Research in the last 15 years has shown that there are dozens of different toxins produced by molds. Different molds produce different toxins. Aflatoxin is the best known toxin and is a potent cancer-causing agent. All molds, however, produce their own unique toxin. Cooking does not destroy the toxins produced by mold. Why anyone would desire to eat moldy foods is a mystery, but it is no secret that they are dangerous.
4.7 Other Fermented Foods
There are fermented grain products such as sourdough bread. There are fermented drinks such as beer and wine. Some health enthusiasts have devised fermented “nut” cheeses and saltless sauerkraut.
There are two things you need to know about these and all other fermented foods. First, these foods are not needed in the diet. They perform no function, provide no special nutrients, contain no “beneficial” bacteria and have no magical, life-extending properties. Secondly, all fermented foods contain harmful bacterial waste byproducts as well as possible salt, vinegar and other preservatives. In and of themselves, they are harmful to the living organism.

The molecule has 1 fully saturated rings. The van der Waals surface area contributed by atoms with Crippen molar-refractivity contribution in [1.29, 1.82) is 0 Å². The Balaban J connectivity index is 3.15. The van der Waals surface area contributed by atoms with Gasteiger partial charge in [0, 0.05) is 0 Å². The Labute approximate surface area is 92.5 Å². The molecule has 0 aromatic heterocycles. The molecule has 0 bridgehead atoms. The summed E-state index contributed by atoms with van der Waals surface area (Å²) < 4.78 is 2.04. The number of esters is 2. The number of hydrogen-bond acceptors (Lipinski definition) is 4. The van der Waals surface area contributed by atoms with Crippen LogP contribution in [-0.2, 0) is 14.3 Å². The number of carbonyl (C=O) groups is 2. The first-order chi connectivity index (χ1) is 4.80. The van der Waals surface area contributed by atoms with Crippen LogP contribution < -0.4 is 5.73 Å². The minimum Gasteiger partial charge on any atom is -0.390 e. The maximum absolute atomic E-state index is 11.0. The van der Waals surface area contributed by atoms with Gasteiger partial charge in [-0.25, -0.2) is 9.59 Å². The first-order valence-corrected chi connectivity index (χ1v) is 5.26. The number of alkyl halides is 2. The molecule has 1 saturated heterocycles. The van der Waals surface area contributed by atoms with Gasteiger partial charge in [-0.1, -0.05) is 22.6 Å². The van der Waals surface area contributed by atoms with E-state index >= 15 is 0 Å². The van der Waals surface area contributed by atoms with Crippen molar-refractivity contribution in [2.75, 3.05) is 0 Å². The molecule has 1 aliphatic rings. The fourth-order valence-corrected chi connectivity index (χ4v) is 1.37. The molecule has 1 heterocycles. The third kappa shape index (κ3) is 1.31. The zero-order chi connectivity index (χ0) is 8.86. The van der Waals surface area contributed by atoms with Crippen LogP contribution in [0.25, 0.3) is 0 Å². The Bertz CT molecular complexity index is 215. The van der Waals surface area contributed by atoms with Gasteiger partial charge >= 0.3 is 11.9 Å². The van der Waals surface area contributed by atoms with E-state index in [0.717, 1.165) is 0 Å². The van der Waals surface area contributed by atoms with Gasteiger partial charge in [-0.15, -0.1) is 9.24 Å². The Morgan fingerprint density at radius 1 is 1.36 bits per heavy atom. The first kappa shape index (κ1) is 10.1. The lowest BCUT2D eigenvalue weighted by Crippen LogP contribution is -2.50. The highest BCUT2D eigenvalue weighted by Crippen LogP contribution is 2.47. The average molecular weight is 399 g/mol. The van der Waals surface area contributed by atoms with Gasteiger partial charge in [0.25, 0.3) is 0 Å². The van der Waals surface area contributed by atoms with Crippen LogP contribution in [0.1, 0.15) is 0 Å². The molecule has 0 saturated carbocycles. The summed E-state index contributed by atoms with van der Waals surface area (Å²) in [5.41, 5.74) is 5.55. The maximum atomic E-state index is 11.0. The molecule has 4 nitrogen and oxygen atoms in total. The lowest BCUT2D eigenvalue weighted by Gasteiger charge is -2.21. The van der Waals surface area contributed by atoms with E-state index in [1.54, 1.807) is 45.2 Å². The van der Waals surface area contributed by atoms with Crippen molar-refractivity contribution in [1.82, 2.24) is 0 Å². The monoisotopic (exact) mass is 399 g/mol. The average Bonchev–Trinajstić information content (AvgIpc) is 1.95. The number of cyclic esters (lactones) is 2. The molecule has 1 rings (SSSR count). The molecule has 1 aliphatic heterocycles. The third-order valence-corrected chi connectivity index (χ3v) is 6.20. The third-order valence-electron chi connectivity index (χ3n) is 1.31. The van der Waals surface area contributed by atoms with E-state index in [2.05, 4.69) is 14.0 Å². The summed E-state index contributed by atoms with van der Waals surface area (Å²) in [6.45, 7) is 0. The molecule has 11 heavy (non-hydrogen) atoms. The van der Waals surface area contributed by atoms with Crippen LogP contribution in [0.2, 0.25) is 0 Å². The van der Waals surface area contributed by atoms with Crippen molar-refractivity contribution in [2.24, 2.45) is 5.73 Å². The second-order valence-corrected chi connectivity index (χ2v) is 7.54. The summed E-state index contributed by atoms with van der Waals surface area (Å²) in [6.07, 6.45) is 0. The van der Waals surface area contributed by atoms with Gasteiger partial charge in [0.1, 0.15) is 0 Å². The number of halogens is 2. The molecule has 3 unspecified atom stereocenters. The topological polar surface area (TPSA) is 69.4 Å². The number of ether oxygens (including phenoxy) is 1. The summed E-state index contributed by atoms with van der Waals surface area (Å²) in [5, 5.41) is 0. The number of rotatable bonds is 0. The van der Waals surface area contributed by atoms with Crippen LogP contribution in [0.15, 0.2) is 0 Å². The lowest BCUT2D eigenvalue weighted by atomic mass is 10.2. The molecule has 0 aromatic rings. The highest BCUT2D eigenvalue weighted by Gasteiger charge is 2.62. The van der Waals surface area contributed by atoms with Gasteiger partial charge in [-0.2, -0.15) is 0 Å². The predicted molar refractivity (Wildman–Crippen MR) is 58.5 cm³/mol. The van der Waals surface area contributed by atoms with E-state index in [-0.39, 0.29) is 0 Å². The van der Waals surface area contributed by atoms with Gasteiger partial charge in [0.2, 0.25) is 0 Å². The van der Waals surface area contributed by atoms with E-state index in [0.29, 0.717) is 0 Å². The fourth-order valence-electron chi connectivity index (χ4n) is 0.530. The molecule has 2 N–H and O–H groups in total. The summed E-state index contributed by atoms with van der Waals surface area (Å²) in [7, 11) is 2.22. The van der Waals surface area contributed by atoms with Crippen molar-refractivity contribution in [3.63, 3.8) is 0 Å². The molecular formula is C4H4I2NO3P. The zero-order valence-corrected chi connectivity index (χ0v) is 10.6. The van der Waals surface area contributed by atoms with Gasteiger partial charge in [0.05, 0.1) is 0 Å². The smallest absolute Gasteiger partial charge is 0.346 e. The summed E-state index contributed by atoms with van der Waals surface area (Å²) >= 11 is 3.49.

If a person follows the biologically correct diet of fresh, unprocessed fruits, vegetables, nuts, seeds and sprouts, he will have no perverse cravings for such spoiled foods. Eating rotting, putrefying and decomposing foods is an acquired habit, much like meat-eating and eating junk foods. Like these perverse habits, the practice of eating fermented and putrefied foods should be quickly abandoned by the dedicated seeker of health.